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Vitamins & Minerals For Women In Menopause

Menopause is the transitional change in a woman's life when menstruation ceases. It is a natural occurrence, which marks the end of the reproductive years, just as the first menstrual period during puberty marked the start.

To address the symptoms and concerns about the increased risks of heart disease and osteoporosis some women have opted for hormone replacement therapy (HRT).

However worries about the links between HRT and breast cancer, or simply a belief that nature should take its own course, have motivated other women to try a natural approach.

Alternatives to HRT for dealing with the symptoms

Understand what's happening

Hormone levels fluctuate as menopause approaches

As women approach menopause the production of hormones by the ovaries starts to slow down. As this process accelerates, hormone levels fluctuate more and often a woman notices changes in her menstrual cycle, such as:

Eventually the hormone levels will fall to a level where menstruation (periods) will cease altogether and the menopause is reached.

Other symptoms

The most common symptoms are hot flushes and cold sweating. However, women sometimes experience other symptoms including:

What you can do to help

There are many aspects of your lifestyle and diet that you can alter to help improve the symptoms that can be associated with menopause. These include following a diet that will help to balance the hormones.

This diet consists of:

Supplements are beneficial during the menopause in order to ensure that you have adequate nutrients for maintaining healthy bones. Many of the following supplements are also known to help with the symptoms of the menopause.

A good quality multivitamin and mineral would form the foundation of your supplement programme to make sure that you are getting a 'little bit of everything'. Use the supplement programme below for at least three months and then re-evaluate your supplement needs. Some women need higher doses than are given below.

The herbs: Black cohosh (Cimicifuga racemosa), Dong quai (Angelica sinensis), Ginseng, Siberian (Eleutherococcus senticosus) and Licorice (Glycrrhiza glabra) can help to control the hot flushes and other symptoms.

Regular exercise, at least 30-45 minutes most days of the week will:

If you smoke cigarettes try to give up. Cigarette smoking is related to hot flushes.

Special Note

You should not take any of the above herbs if you are taking, the contraceptive pill, fertility drugs, hormone replacement therapy (HRT) or any other hormonal treatment, unless they are recommended by your health professional.

Scientists have begun to study the benefits of a group of plant hormones known as phytoestrogens. These hormones naturally occur in certain foods such as soya. Soya contains two flavonoids, genistein and daidzein, and studies have shown that they are chemically similar to Tamoxifen, which is the drug used to prevent a recurrence of breast cancer.

HRT, used for five or more years, may increase your risk of breast cancer. Try to find relief from yoursymptoms and some peace of mind with vitamin and mineral supplements and herbs.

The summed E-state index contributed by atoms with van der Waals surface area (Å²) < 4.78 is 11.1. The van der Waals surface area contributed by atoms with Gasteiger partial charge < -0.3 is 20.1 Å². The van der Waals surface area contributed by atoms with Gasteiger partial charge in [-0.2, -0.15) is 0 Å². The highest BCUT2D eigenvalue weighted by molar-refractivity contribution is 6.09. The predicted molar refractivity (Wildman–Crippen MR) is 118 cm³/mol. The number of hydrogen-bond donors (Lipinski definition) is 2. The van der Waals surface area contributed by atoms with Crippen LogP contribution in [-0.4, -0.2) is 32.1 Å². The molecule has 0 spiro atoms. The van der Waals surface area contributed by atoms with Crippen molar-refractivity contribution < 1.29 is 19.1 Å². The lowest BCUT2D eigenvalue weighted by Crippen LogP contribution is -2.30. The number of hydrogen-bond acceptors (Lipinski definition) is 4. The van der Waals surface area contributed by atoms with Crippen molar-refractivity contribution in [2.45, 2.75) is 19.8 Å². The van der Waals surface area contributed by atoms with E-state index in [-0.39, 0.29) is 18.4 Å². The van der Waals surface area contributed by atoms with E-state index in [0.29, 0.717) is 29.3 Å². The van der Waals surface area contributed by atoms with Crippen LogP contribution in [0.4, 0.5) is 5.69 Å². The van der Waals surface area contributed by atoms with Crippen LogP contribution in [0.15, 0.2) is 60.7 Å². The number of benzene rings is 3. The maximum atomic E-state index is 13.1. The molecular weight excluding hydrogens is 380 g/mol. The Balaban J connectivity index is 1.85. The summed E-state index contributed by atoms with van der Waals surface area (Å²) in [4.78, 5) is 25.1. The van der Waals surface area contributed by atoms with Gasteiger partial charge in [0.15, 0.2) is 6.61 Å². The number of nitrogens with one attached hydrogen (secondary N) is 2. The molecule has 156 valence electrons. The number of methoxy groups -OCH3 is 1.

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References

Baird, D.D, Umbach, D.M, Landsedell, L, et al.1995, Dietary Intervention Study to Assess Estrogenicity of Dietary Soy Among Postmenopausal Women. J Clin Endocrinol Metab 80:168590.

Bland, J. 1996, Contemporary Nutrition. J & B Associates.

Cassidy, A, Bingham, S, and Setchell, K.D. 1994, Biological Effects of a Diet of Soy Protein Rich in Isoflavones on the Menstrual Cycle of Premenopausal Women. Am J Clin Nutr 60:33340.

Crawford, A.M. 1996, The Herbal Menopause Book. Freedom, CA: Crossing Press.

Davies, S. and A. Stewart., 1997, Nutritional Medicine. Pan.

Greenberg, G, Thompson, S.G, and Meade TW. 1987, Relation Between Cigarette Smoking and Use of Hormonal Replacement Therapy for Menopausal Symptoms. J Epidemiol Community Health 41:269.

Hirata, J.D, Swiersz, L.M, Zell, B, et al. 1997, Does Dong Quai Have Estrogenic Effects in Postmenopausal Women? A Double-blind, Placebo-controlled Trial. Fertil Steril 1997;68:9816.

Holden, S., Hudson, K., Tilman, J. & D. Wolf, 2003, The Ultimate Guide to Health from Nature. Asrolog Publication.

Hudson, T.S, Standish, L, Breed, C, et al. 1997,Clinical and Endocrinological Effects of a Menopausal Botanical Formula. J Naturopathic Med (1):737.

Knight, D.C, and Eden, J.A. 1996, A Review of the Clinical Effects of Phytoestrogens. Obstet Gynecol 87:897904 [review].

Nestel, P.J, Pomeroy, S, Kay, S, et al. 1999, Isoflavones from Red Clover Improve Systemic Arterial Compliance but not Plasma Lipids in Menopausal Women. J Clin Endocrinol Metab 84:8958.

Pressman, A. and S. Buff, 2000, The Complete Idiot's Guide to Vitamins and Minerals. (2nd Ed.) Alpha Books.

Soothill, R. 1996, The Choice Guide to Vitamins and Minerals. A Choice Book Publication.

Staropoli, C.A, Flaws, J.A, Bush, T.L, and Moulton, A.W. 1998, Predictors of Menopausal Hot Flushes. J Womens Health 7:114955.

Sullivan, K. 2002, Vitamins and Minerals: A Practical Approach to a Health Diet and Safe Supplementation. Harper Collins.

Tice, J.A, Ettinger, B, Ensrud, K, et al. 2003, Phytoestrogen Supplements for the Treatment of Hot Flushes: The Isoflavone Clover Extract (ICE) Study: A Randomized Controlled Trial. JAMA 290:20714.

Trattler, R. 1987, Better Health Through Natural Healing. Thorson Publishing Group.

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Most women reach menopause between the ages of 45 and 55, the average being around 50. It is a result of failure of the ovaries to produce estrogen and progesterone. However, for five to ten years before a women has her last menstrual period she may experience a range of menstrual irregularities and other symptoms.